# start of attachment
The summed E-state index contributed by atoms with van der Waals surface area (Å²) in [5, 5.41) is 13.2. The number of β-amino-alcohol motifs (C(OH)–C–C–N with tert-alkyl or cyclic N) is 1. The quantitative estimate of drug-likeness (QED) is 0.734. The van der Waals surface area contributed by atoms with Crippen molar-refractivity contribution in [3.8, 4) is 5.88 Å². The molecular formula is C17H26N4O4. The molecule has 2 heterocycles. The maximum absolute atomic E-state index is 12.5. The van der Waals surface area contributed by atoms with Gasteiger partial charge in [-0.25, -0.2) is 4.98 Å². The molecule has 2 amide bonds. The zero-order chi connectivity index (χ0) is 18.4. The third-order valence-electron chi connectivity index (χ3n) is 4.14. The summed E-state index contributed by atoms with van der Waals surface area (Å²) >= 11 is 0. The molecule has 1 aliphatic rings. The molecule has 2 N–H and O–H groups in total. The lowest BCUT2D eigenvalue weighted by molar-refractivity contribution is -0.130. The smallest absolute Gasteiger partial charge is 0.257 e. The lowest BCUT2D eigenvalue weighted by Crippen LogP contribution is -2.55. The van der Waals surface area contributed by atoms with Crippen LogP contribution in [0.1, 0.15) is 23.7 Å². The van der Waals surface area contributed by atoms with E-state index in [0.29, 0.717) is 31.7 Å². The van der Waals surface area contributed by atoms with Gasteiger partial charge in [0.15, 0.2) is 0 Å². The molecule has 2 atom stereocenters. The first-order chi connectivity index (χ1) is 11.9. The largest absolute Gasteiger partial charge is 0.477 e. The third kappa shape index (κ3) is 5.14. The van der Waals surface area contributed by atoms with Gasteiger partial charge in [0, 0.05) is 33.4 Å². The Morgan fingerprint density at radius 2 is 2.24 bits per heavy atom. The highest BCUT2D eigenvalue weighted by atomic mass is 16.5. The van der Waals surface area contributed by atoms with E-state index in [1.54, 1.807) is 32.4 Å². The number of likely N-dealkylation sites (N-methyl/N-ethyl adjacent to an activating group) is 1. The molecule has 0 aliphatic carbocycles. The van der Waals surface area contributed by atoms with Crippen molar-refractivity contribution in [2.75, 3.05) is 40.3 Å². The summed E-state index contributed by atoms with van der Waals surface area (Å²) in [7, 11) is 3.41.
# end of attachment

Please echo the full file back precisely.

The summed E-state index contributed by atoms with van der Waals surface area (Å²) in [5, 5.41) is 13.2. The number of β-amino-alcohol motifs (C(OH)–C–C–N with tert-alkyl or cyclic N) is 1. The quantitative estimate of drug-likeness (QED) is 0.734. The van der Waals surface area contributed by atoms with Crippen molar-refractivity contribution in [3.8, 4) is 5.88 Å². The molecular formula is C17H26N4O4. The molecule has 2 heterocycles. The maximum absolute atomic E-state index is 12.5. The van der Waals surface area contributed by atoms with Gasteiger partial charge in [-0.25, -0.2) is 4.98 Å². The molecule has 2 amide bonds. The zero-order chi connectivity index (χ0) is 18.4. The third-order valence-electron chi connectivity index (χ3n) is 4.14. The summed E-state index contributed by atoms with van der Waals surface area (Å²) >= 11 is 0. The molecule has 1 aliphatic rings. The molecule has 2 N–H and O–H groups in total. The lowest BCUT2D eigenvalue weighted by molar-refractivity contribution is -0.130. The smallest absolute Gasteiger partial charge is 0.257 e. The lowest BCUT2D eigenvalue weighted by Crippen LogP contribution is -2.55. The van der Waals surface area contributed by atoms with Crippen LogP contribution in [0.1, 0.15) is 23.7 Å². The van der Waals surface area contributed by atoms with E-state index in [0.29, 0.717) is 31.7 Å². The van der Waals surface area contributed by atoms with Gasteiger partial charge in [0.15, 0.2) is 0 Å². The molecule has 2 atom stereocenters. The first-order chi connectivity index (χ1) is 11.9. The largest absolute Gasteiger partial charge is 0.477 e. The third kappa shape index (κ3) is 5.14. The van der Waals surface area contributed by atoms with Gasteiger partial charge in [0, 0.05) is 33.4 Å². The Morgan fingerprint density at radius 2 is 2.24 bits per heavy atom. The highest BCUT2D eigenvalue weighted by atomic mass is 16.5. The van der Waals surface area contributed by atoms with E-state index in [1.54, 1.807) is 32.4 Å². The number of likely N-dealkylation sites (N-methyl/N-ethyl adjacent to an activating group) is 1. The molecule has 0 aliphatic carbocycles. The van der Waals surface area contributed by atoms with Crippen molar-refractivity contribution in [2.75, 3.05) is 40.3 Å². The summed E-state index contributed by atoms with van der Waals surface area (Å²) in [7, 11) is 3.41.